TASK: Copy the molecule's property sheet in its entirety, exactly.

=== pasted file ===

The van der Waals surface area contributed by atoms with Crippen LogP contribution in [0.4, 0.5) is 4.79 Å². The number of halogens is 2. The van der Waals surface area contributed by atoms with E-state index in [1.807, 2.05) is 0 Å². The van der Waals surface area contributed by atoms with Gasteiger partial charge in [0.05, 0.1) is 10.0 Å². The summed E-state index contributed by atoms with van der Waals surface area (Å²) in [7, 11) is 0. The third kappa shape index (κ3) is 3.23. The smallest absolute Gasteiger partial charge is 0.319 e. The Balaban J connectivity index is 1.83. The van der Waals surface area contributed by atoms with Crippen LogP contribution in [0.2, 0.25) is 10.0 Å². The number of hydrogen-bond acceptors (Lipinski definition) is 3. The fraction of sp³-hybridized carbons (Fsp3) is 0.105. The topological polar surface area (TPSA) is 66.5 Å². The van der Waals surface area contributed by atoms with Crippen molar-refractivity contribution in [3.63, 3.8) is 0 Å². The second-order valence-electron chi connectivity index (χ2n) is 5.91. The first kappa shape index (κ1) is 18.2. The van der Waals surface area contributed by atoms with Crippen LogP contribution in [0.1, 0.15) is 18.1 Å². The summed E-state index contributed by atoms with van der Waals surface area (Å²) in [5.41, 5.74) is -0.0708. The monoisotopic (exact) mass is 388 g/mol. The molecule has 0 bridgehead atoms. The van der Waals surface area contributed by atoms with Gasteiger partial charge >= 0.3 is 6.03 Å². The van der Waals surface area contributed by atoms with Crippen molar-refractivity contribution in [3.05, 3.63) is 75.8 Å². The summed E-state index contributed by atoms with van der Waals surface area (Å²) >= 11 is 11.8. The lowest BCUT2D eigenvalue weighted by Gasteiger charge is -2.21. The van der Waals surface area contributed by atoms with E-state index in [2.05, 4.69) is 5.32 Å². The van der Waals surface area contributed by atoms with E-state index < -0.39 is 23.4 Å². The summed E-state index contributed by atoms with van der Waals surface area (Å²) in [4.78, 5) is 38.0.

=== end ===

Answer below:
The van der Waals surface area contributed by atoms with Crippen LogP contribution in [0.4, 0.5) is 4.79 Å². The number of halogens is 2. The van der Waals surface area contributed by atoms with E-state index in [1.807, 2.05) is 0 Å². The van der Waals surface area contributed by atoms with Gasteiger partial charge in [0.05, 0.1) is 10.0 Å². The summed E-state index contributed by atoms with van der Waals surface area (Å²) in [7, 11) is 0. The third kappa shape index (κ3) is 3.23. The smallest absolute Gasteiger partial charge is 0.319 e. The Balaban J connectivity index is 1.83. The van der Waals surface area contributed by atoms with Crippen LogP contribution in [0.2, 0.25) is 10.0 Å². The number of hydrogen-bond acceptors (Lipinski definition) is 3. The fraction of sp³-hybridized carbons (Fsp3) is 0.105. The topological polar surface area (TPSA) is 66.5 Å². The van der Waals surface area contributed by atoms with Crippen molar-refractivity contribution in [3.63, 3.8) is 0 Å². The second-order valence-electron chi connectivity index (χ2n) is 5.91. The first kappa shape index (κ1) is 18.2. The van der Waals surface area contributed by atoms with Crippen LogP contribution in [0.1, 0.15) is 18.1 Å². The summed E-state index contributed by atoms with van der Waals surface area (Å²) in [5.41, 5.74) is -0.0708. The monoisotopic (exact) mass is 388 g/mol. The molecule has 0 bridgehead atoms. The van der Waals surface area contributed by atoms with Gasteiger partial charge >= 0.3 is 6.03 Å². The van der Waals surface area contributed by atoms with Crippen molar-refractivity contribution in [3.05, 3.63) is 75.8 Å². The summed E-state index contributed by atoms with van der Waals surface area (Å²) >= 11 is 11.8. The lowest BCUT2D eigenvalue weighted by Gasteiger charge is -2.21. The van der Waals surface area contributed by atoms with E-state index in [2.05, 4.69) is 5.32 Å². The van der Waals surface area contributed by atoms with E-state index < -0.39 is 23.4 Å². The summed E-state index contributed by atoms with van der Waals surface area (Å²) in [4.78, 5) is 38.0.